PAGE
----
She’s the first person to gain a million followers on Twitter in less than four hours and she’s a former Olympic athlete. Most importantly, Caitlyn Jenner is now living the life she’s always wanted to while allowing the mainstream media to critically examine how they address issues of transgender representation within everyday discourse. As part of a reality television dynasty, Jenner is under the constant scrutiny of the tabloids. Thus her transition is introducing ideas of gender identity to a mass of people who might not have previously entertained the idea that gender identity can be fluid.
Though the media coverage surrounding Jenner’s transition has been quite positive, it has focused predominantly on her beauty. While there is no denying that Caitlyn Jenner is beautiful, it’s important to acknowledge that Caitlyn Jenner’s privilege and wealth afford her access to health care, which also allows her to conform to the same beauty standards of cis women. Though Caitlyn Jenner’s visibility allows the trans narrative to be presented to a wider audience, it also presents a somewhat skewed view. Not every trans woman is able to afford the health care necessary to transition, nor does every trans woman want to conform to a cis-normative beauty standard. Just because a trans woman does not adhere to the beauty normative, that does not lessen or invalidate her womanhood.
Even though the media is slowly beginning to affirm the validity of the transgender narrative, instances of transphobia, oftentimes resulting in homicide, are still prevalent. According to a study by the non-profit Human Rights Campaign, at least 13 transgender women were murdered in 2014. So far, in 2015, seven trans women have been murdered. With these 20 victims, all but one were black or Latina.
Hopefully Jenner’s transition will help further entrench trans inclusive discourse while acting as a catalyst for discussions about other issues facing the transgender community.
Hypothetically, if you grab someone off the street they might not know who Janet Mock or Laverne Cox are, but they’ve probably either seen an episode of Keeping up with the Kardashians or the 1978 Olympics. Though some worry that having Jenner’s transition situated so prevalently in the limelight might trivialize what for so many people is an already tough journey, Jenner’s notoriety can also be used to allow her narrative to reach millions of people with the ease of standing in a grocery store check-out lane. Many worry that Jenner’s transition is being used as “entertainment fodder,” but think of it this way: representation in the wider media results in discussion. For many people, their first exposure to LGBT narratives comes through media like films, books, and television shows.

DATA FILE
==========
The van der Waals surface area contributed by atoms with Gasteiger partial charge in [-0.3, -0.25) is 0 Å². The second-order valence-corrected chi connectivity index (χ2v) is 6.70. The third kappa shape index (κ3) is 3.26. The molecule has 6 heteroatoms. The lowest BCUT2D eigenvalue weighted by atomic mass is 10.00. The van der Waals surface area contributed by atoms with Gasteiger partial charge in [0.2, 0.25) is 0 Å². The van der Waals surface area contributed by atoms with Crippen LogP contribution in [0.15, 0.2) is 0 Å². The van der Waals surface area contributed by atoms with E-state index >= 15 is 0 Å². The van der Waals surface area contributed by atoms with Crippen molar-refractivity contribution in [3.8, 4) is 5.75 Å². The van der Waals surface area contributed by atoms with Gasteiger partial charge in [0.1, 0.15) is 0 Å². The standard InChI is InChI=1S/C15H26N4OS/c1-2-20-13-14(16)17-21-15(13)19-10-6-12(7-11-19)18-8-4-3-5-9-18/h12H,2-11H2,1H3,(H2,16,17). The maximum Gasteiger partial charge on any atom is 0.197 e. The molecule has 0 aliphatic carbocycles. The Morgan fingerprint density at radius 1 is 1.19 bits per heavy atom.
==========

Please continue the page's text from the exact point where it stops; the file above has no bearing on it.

For example, Orange is the New Black’s Laverne Cox is an actress and activist for transgender rights. Last May, during an interview with TIME magazine, Cox explained how transgender representation within the media could have a positive impact for kids who are struggling with their own gender identity. “I think there are more media representations that young trans people can look to and say, that’s me, in an affirming way. There’s just so many resources out there now that it makes you feel like you’re less alone and gives some sort of sense of, okay, this is who I am and this is what I’m going through, as opposed to being ‘What the f*** is wrong with me?’ That was what I grew up with.” Laverne Cox works tirelessly to showcase the diversity within the trans community. So does Tumblr user Crystal Frasier, who created the hashtag “#myvanityfaircover.” She attached an accompanying photo template mirroring the cover encouraging users to upload a selfie and write “call me: (name here.)” The grass-roots campaign quickly went viral and created an opportunity for trans people to celebrate their own narratives.